Sports

Report: The Big Ten Will Not Play Football This Fall, But Could Play A Spring Season

The college football season should be beginning in a few weeks, but there is steady progress towards at minimum postponing the fall season until the spring happening across the country. After the MAC announced its decision over the weekend to cancel its fall season with an eye towards spring football, the Big Ten, Pac-12, and others all seemed to move much closer to the same result.

On Monday, word emerged that Big Ten presidents had voted 12-2 to cancel the fall season as well, becoming the first Power Five conference to call off the season, per a report from the Detroit Free Press among others. The Pac-12 is expected to follow suit, although they have not had a formal vote yet, while the Big 12, SEC, and ACC seem to want to press forward — or, at minimum, kick the can a bit further down the road.

The two dissenting votes came from Iowa and Nebraska, who clearly weren’t able to rally much support to their side as all of the power schools in the conference reached the same conclusion: a fall season simply isn’t tenable. According to the Free Press, Big Ten commissioner Kevin Warren “prefers” playing a spring season, but to this point no firm decision has been made about that.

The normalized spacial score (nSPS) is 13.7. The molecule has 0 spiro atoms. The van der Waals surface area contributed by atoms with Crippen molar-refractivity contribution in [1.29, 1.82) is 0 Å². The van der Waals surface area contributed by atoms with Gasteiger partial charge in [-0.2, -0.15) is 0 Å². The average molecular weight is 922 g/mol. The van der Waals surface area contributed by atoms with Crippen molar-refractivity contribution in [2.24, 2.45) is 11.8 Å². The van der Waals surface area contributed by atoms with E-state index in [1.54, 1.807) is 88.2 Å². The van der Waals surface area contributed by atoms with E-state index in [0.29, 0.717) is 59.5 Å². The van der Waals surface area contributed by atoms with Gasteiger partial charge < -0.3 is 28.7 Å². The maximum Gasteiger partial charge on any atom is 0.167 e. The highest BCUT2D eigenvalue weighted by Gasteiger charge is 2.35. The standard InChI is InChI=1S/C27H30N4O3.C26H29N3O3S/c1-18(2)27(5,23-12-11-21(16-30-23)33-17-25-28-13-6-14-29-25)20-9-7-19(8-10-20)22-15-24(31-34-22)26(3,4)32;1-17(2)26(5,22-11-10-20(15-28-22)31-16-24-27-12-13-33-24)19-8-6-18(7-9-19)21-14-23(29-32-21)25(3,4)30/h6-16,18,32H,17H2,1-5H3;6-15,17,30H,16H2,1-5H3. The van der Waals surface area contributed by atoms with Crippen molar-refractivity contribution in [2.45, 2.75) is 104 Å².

A spring season would allow schools to recoup some of the financial losses of a canceled fall season — and, possibly, make more than they would in a fanless fall season should a vaccine be readily available that would allow fans in the stands for spring football. There are obvious downsides to spring football, such as top players not playing if the NFL is unwilling to budge on their draft date, but one would think not playing at all would be worse.

Complicating matters is the budding players union movement taking place in college football, as Trevor Lawrence, Justin Fields, and many others from all five major conferences announced their “We Want To Play” initiative late Sunday night. In it, they call for uniform health and safety protocols across the Power Five, along with being allowed to have representation (which is crucial given the waivers and such players are being asked to sign), as well as starting a players union for all P5 college football players.

College football’s powers that be will buck back at the idea of a CFB union, and may be willing to cancel an entire season to eat those losses if it means killing the unionization movement in the process — because that inevitably leads to players being paid and the recognition of them as employees.

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